Winter Workhorse: 1956 Oshkosh Plow Truck

Disclosure: This site may receive compensation from some link clicks and purchases.

Although we’ve had a fairly mild season by our normal standards here in the Northeast, winter is inherently evil so anything is possible. Sorry; did my seasonal bias shine through? As a car enthusiast, it’s hard not to yearn for sunny days and dry roads, but perhaps a vintage piece of snow-moving equipment could make winter more enjoyable (and profitable.) This 1056 Oshkosh plow truck here on craigslist is a cheap buy at just $1,600, especially considering it still runs. 

Oshkosh Corporation has been in the business of building heavy-duty trucks and equipment since its inception, supplying rigs like these for demanding users like airports, fire departments, and defense industries, to name a few. This truck has clearly led an outdoor existence if the missing paint is any indication, but somehow it still appears ready for action. The plow blade is included with the sale price.

The seller notes that while the Oshkosh runs, he would advise flat-bedding it for any driving that involves highway travel. I’m not sure if this is due to trucks like this being thoroughly unpleasant to drive at highway speeds or because of a mechanical malady. Truth be told, my diesel-powered Toyota HiAce isn’t cut out for highway use, so it wouldn’t surprise me if an antique plow truck is happiest on country roads.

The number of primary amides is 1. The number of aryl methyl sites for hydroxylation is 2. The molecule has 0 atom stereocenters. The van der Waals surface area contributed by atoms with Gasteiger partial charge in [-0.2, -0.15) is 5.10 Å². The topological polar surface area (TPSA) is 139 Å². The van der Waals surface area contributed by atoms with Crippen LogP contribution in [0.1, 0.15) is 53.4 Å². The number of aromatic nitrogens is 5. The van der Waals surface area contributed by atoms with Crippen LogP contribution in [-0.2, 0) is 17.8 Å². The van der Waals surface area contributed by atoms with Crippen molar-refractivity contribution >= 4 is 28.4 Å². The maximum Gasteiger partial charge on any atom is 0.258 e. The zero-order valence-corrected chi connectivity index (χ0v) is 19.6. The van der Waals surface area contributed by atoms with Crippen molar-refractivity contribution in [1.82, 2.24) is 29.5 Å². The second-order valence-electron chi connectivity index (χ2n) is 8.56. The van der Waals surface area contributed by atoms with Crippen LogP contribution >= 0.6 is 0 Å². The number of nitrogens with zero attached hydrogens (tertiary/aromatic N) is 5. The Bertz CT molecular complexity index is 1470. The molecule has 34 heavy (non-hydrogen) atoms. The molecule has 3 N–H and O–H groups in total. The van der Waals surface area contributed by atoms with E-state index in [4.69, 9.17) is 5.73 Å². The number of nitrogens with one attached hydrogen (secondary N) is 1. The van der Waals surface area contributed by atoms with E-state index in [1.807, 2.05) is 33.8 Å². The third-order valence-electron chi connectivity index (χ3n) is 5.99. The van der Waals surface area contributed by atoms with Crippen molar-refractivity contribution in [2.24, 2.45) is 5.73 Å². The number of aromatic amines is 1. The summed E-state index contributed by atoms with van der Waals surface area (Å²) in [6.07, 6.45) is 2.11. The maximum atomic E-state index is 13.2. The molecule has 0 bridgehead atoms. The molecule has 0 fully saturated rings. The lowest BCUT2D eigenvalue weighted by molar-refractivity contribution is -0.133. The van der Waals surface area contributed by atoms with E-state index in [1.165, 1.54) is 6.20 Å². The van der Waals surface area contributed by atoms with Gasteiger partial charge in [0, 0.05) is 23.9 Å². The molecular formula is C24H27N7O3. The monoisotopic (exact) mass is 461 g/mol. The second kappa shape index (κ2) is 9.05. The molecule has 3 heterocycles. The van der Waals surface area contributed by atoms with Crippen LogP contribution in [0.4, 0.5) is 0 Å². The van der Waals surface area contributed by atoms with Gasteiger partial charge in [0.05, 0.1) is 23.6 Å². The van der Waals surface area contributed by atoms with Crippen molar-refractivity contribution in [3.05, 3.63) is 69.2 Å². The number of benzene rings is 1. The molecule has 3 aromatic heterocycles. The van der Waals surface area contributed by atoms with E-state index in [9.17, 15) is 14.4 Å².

I believe the model designation is a W-700-15, which seems to be assigned to its snow-moving machines. While seldom seen for sale, that doesn’t translate to immense desirability, so it’s not surprising to see such a low asking price. Still, if you own a vintage car museum or repair shop, I’ll bet your customers would love to see a rig like this taking care of snow removal duties come wintertime. Thanks to Barn Finds reader Ikey H. for the find.

Auctions Ending Soon


  1. Howard A. Howard AMember

    Nice! This ain’t no “girly man” truck and from my old stompin’ grounds, Northwoods Wisconsin. I like the 4 spoke steering wheel, and you’ll need it. Manual steering and a lot of weight on the front. Reason it has to be trailered, is because top speed on these might be 30-35 mph. These typically had chains on the back and a load of sand in the box, and must be a local truck, probably county. When Wis. had big snow storms, I bet this truck pushed a lot of snow and was a welcome sight. Today? Unless you have a runway to plow, this machine is horribly out of date, and would unmaneuverable for most situations.